Douglas, R. H. (1982). The function of photomechanical movements in the retina of the rainbow trout (Salmo gairdneri). The Journal of Experimental Biology (JEB), 96, pp. 389-403.
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1. The function of photomechanical movements in the retina of rainbow trout (Salmo gairdneri) was investigated by determining both the effect of light on the level of extractable visual pigment, and the electroretinographic b-wave sensitivity, during various stages of photomechanical light and dark adaptation.
2. Dark-adapted fish, light-adapted fish, and dark-adapted fish exposed to ten minutes direct sunlight had on average visual pigment concentrations of 100, 82 and 36% respectively.
3. The intensity of illumination required to bleach a specified amount of visual pigment in the light-adapted retina was found to be 1.29 log units higher than that needed to bleach the same amount of visual pigment in a dark-adapted eye.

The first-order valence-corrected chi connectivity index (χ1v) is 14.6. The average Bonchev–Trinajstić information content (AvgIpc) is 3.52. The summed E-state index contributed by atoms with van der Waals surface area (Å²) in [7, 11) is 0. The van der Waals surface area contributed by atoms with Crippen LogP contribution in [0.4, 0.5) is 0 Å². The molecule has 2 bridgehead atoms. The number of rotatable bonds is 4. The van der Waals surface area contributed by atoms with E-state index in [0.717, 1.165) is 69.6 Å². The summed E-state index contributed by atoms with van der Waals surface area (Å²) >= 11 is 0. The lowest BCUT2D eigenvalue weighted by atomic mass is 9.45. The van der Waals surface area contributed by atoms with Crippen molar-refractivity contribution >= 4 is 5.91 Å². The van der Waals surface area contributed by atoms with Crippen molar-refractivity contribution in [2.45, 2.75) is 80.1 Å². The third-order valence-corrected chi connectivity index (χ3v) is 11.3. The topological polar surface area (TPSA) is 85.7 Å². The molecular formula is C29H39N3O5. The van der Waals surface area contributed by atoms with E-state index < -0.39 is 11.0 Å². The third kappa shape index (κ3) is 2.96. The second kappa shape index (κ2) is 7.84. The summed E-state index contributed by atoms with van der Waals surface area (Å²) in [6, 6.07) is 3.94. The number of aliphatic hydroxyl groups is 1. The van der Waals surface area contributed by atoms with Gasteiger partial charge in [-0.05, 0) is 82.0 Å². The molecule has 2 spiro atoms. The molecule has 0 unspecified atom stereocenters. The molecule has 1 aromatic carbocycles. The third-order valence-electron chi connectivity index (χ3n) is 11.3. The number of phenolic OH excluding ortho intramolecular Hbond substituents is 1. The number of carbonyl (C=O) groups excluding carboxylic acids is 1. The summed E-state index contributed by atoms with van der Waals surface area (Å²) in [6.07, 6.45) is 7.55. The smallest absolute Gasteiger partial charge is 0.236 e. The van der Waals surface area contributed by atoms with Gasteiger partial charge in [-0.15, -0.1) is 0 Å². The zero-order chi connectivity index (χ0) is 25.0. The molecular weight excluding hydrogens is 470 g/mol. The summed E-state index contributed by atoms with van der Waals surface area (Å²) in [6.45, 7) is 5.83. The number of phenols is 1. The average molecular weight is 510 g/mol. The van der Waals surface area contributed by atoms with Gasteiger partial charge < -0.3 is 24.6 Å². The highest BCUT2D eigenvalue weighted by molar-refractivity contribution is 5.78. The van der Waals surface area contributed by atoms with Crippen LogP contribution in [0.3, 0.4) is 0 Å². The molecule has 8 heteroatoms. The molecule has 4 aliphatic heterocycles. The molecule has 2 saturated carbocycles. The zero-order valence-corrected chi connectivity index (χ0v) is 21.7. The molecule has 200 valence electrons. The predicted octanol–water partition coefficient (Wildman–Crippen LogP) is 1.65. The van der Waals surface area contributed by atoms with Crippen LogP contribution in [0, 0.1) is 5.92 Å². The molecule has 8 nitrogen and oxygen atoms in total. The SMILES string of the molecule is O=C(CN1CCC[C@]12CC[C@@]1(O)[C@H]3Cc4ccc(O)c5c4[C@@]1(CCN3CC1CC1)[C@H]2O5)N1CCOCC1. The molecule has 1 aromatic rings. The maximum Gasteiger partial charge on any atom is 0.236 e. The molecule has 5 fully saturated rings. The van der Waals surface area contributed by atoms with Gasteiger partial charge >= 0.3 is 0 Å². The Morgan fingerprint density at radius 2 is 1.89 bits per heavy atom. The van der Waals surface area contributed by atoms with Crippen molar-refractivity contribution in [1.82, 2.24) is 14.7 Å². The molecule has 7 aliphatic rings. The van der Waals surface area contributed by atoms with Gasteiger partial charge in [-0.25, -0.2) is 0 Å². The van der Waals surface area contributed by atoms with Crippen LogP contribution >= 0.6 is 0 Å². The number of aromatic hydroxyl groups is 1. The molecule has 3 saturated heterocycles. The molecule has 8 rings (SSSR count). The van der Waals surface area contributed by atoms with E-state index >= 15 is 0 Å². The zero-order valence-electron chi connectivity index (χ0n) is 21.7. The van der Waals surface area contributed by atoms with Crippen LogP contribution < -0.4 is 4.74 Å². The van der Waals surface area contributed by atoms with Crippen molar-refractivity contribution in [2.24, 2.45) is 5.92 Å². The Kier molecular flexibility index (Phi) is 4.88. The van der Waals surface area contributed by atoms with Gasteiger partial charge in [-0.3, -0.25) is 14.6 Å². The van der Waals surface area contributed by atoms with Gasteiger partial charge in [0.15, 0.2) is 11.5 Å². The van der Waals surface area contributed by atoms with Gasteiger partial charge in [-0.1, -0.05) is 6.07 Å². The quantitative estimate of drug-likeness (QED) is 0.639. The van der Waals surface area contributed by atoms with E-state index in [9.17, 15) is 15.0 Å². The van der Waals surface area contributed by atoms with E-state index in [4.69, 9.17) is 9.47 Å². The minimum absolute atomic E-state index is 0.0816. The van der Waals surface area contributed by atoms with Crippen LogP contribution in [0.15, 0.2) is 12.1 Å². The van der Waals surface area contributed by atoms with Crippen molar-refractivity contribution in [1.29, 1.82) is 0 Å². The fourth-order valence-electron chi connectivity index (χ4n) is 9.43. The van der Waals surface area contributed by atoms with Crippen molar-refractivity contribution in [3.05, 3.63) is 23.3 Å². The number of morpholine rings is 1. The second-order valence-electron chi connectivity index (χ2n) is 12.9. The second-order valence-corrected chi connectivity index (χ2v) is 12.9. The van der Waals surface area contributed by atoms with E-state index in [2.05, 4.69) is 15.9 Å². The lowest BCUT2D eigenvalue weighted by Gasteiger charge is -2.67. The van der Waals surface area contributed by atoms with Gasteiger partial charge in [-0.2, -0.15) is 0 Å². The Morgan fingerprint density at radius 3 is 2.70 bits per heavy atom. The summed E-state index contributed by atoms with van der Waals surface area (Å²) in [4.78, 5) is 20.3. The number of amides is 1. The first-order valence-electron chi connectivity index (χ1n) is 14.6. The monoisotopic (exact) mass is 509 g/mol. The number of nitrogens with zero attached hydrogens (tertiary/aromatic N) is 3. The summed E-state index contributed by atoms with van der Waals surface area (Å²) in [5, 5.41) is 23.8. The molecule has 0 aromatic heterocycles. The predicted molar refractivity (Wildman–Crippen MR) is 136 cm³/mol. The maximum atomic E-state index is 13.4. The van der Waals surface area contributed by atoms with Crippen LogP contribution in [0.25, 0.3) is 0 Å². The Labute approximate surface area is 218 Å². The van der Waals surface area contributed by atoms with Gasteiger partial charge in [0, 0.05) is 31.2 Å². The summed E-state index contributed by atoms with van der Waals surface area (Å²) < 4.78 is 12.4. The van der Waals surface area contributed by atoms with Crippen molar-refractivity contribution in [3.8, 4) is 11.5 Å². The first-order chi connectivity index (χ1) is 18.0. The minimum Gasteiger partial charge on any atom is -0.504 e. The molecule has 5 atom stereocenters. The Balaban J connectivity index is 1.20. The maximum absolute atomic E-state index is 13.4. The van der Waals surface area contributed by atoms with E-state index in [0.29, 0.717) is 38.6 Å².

4. The level of extractable visual pigment was observed to be relatively constant over natural twilight periods.
5. A close temporal correlation was observed between the time course of electroretinographic adaptation, measured by the b-wave sensitivity, and photomechanical changes.
6. All these observations tend to support the hypothesis that photomechanical movements serve, at least in part, to protect the rod visual pigment from overstimulation in the light-adapted retina.
|Subjects:||Q Science > QH Natural history > QH301 Biology|
|Divisions:||School of Health Sciences > Department of Optometry & Visual Science|
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